Pollen Bath

Spintherophyta (?) sp. in flower of Abutilon pauciflorum | Buenos Aires, Argentina

One of the smallest insects I saw during my latest visit to  (Buenos Aires, Argentina) was this tiny leaf beetle (family Chrysomelidae) feeding in the flower of a malvaceous plant that I take to be Abutilon pauciflorum. At only ~4 mm in length, it could have easily gone unnoticed had I not noticed there were several feeding in flowers in a small, localized area. The best I could come up with for an ID was subfamily Chrysomelinae due to their globular shape, although the small size didn’t seem right. Turns out I’d forgotten to consider the Eumolpinae, which also contains globular species that are usually much smaller than those in the Chrysomelinae, and according to leaf beetle specialists Shawn Clark and Ed Riley this is likely a member Spintherophyta or a closely related genus.

Covered with tasty, sticky pollen!

Although there are only four species of Spintherophyta in North America (Schultz 1976), and of those only S. globosa is widespread and commonly encountered, the diversity of the genus explodes in the Neotropics (Blackwelder 1946 lists 71 species). Accordingly, neither Shawn nor Ed were brave enough to venture a guess as to which species this might represent. I should probably defer to their good sense, but part of me wonders if that coppery pronotum might suggest S. cupricollis—one of only two species in the genus listed by Blackwelder (1946) for Argentina.


Blackwelder, R.E. 1946. Checklist of the coleopterous insects of Mexico, Central America, the West Indies, and South America. Bulletin of the U. S. National Museum 185:551-1492.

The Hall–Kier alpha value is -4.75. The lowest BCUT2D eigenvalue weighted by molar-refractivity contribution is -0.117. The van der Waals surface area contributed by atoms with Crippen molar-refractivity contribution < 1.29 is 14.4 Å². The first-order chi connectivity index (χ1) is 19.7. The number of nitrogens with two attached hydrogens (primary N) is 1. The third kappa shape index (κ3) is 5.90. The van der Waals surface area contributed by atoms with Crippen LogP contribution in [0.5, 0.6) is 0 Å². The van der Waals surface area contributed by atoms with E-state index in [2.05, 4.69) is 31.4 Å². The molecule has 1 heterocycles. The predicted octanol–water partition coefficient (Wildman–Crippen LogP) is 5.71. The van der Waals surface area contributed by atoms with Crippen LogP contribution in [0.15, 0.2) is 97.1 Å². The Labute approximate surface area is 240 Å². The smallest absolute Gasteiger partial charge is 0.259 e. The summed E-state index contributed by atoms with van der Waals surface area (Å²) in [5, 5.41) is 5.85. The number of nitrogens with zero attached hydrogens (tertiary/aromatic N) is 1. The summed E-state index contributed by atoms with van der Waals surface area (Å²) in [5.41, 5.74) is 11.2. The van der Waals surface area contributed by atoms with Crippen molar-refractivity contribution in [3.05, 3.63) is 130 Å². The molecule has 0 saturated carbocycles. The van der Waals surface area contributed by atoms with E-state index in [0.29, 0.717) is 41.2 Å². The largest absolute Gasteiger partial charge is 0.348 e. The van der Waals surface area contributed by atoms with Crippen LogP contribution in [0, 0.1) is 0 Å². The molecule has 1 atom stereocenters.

Schultz, W. T. 1976. Review of the genus Spintherophyta (Coleoptera: Chrysomelidae) in North America north of Mexico. Annals of the Entomological Society of America 69(5):877–881.

Copyright © Ted C. MacRae 2012

23 thoughts on “Pollen Bath

  1. Hi Ted, I checked with the latest work on South American Eumolpinae which is Bechyné 1953. Both Chrysodina cupricollis and Chrysodina gracilis are considered as forms of Chrysodina semiaurata Klug along with some others as well. This species seems to be widespread and variable.
    There are an additional 7 species of Chrysodina listed in Bechyné for Argentina as well. It does not list any species of Spintherophyta for Argentina. The species he list for the genus are all Central American. The species he has in Chrysodina would now be considered Spintherophyta though. Wills Flowers (in 1996) moved the species Bechyné lists from Spintherophyta to Metaparia and all the Central American species of Chrysodina to Spintherophyta. The South American ones have not been synomised as far as I know, but it should be logic they are all Spintherophyta. The following 8 species are known from Argentina:

    Chrysodina callida Bechyné 1950 Argentina: Cordoba, Corrientes

    Chrysodina collaris Lefèvre 1885 Argentina: Buenos Aires, Entre Rios

    Chrysodina olaena Bechyné 1951 Argentina: Cordoba, Chaco, Formosa, Misiones

    Chrysodina opacicollis Lefèvre 1885 Argentina: Corrientes

    Chrysodina opulenta Lefèvre 1877 Argentina: Entre Rios, Santiago del Estero, Tucuman

    Chrysodina parguayensis Jacoby 1898 Argentina: Misiones, Tucuman

    Chrysodina semiaurata Klug 1829 Argentina: Buenos Aires, Entre Rios, Corrientes, Cordoba, Misiones, Santa Fe, Formosa, Santiago del Estero

    Chrysodina simplocarina Bechyné 1953 Argentina: Misiones

    These are some closely related genera worth checking as well. Some of the Spintherophyta were transferred to these. The following are known from Argentina:

    Ischyrolampra clavicornis (Bechyné) 1951 Argentina: Tucuman, Chaco, Santa Fe, Formosa, Entre Rios (was described as Cephalaletes)

    Ischyrolamprina lampros (Lefèvre) 1888 Argentina: Misiones (was Spintherophyta)

    Ischyrolamprina rufitarsis Bechyné 1951 Argentina: Salta

    Nycterodina aulica (Lefèvre) 1884 N. Argentina (was Spintherophyta)